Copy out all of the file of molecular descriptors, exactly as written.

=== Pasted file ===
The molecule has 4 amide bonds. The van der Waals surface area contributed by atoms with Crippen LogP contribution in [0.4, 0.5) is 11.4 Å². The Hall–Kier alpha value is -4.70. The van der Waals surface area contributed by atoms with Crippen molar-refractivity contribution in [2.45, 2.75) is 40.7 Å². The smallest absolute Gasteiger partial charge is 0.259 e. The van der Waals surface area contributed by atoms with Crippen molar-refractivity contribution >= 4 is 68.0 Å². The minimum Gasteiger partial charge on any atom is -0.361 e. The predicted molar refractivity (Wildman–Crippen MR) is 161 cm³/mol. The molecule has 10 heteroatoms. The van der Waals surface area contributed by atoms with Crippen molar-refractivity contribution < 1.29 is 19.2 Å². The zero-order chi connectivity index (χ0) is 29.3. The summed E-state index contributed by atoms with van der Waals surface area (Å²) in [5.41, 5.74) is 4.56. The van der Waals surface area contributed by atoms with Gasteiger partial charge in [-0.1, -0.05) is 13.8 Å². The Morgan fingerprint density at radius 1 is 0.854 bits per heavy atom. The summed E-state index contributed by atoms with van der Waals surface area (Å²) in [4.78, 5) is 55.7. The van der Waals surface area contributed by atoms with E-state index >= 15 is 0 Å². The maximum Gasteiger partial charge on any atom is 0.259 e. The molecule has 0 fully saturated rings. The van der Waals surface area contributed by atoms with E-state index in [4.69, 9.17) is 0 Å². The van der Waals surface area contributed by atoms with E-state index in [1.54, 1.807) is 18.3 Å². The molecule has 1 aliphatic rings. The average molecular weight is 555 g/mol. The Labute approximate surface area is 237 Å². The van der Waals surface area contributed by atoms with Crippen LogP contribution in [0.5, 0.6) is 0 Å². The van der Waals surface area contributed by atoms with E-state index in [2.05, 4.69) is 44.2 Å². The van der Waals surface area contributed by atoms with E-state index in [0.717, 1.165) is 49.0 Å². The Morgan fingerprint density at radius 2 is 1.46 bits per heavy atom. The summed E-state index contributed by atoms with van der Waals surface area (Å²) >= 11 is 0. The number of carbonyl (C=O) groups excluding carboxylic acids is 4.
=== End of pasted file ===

The molecule has 4 amide bonds. The van der Waals surface area contributed by atoms with Crippen LogP contribution in [0.4, 0.5) is 11.4 Å². The Hall–Kier alpha value is -4.70. The van der Waals surface area contributed by atoms with Crippen molar-refractivity contribution in [2.45, 2.75) is 40.7 Å². The smallest absolute Gasteiger partial charge is 0.259 e. The van der Waals surface area contributed by atoms with Crippen molar-refractivity contribution >= 4 is 68.0 Å². The minimum Gasteiger partial charge on any atom is -0.361 e. The predicted molar refractivity (Wildman–Crippen MR) is 161 cm³/mol. The molecule has 10 heteroatoms. The van der Waals surface area contributed by atoms with Crippen molar-refractivity contribution < 1.29 is 19.2 Å². The zero-order chi connectivity index (χ0) is 29.3. The summed E-state index contributed by atoms with van der Waals surface area (Å²) in [5.41, 5.74) is 4.56. The van der Waals surface area contributed by atoms with Gasteiger partial charge in [-0.1, -0.05) is 13.8 Å². The Morgan fingerprint density at radius 1 is 0.854 bits per heavy atom. The summed E-state index contributed by atoms with van der Waals surface area (Å²) in [4.78, 5) is 55.7. The van der Waals surface area contributed by atoms with E-state index >= 15 is 0 Å². The maximum Gasteiger partial charge on any atom is 0.259 e. The molecule has 0 fully saturated rings. The van der Waals surface area contributed by atoms with E-state index in [4.69, 9.17) is 0 Å². The van der Waals surface area contributed by atoms with E-state index in [1.54, 1.807) is 18.3 Å². The molecule has 1 aliphatic rings. The average molecular weight is 555 g/mol. The Labute approximate surface area is 237 Å². The van der Waals surface area contributed by atoms with Crippen LogP contribution in [0.5, 0.6) is 0 Å². The van der Waals surface area contributed by atoms with E-state index in [2.05, 4.69) is 44.2 Å². The van der Waals surface area contributed by atoms with E-state index in [0.717, 1.165) is 49.0 Å². The Morgan fingerprint density at radius 2 is 1.46 bits per heavy atom. The summed E-state index contributed by atoms with van der Waals surface area (Å²) >= 11 is 0. The number of carbonyl (C=O) groups excluding carboxylic acids is 4.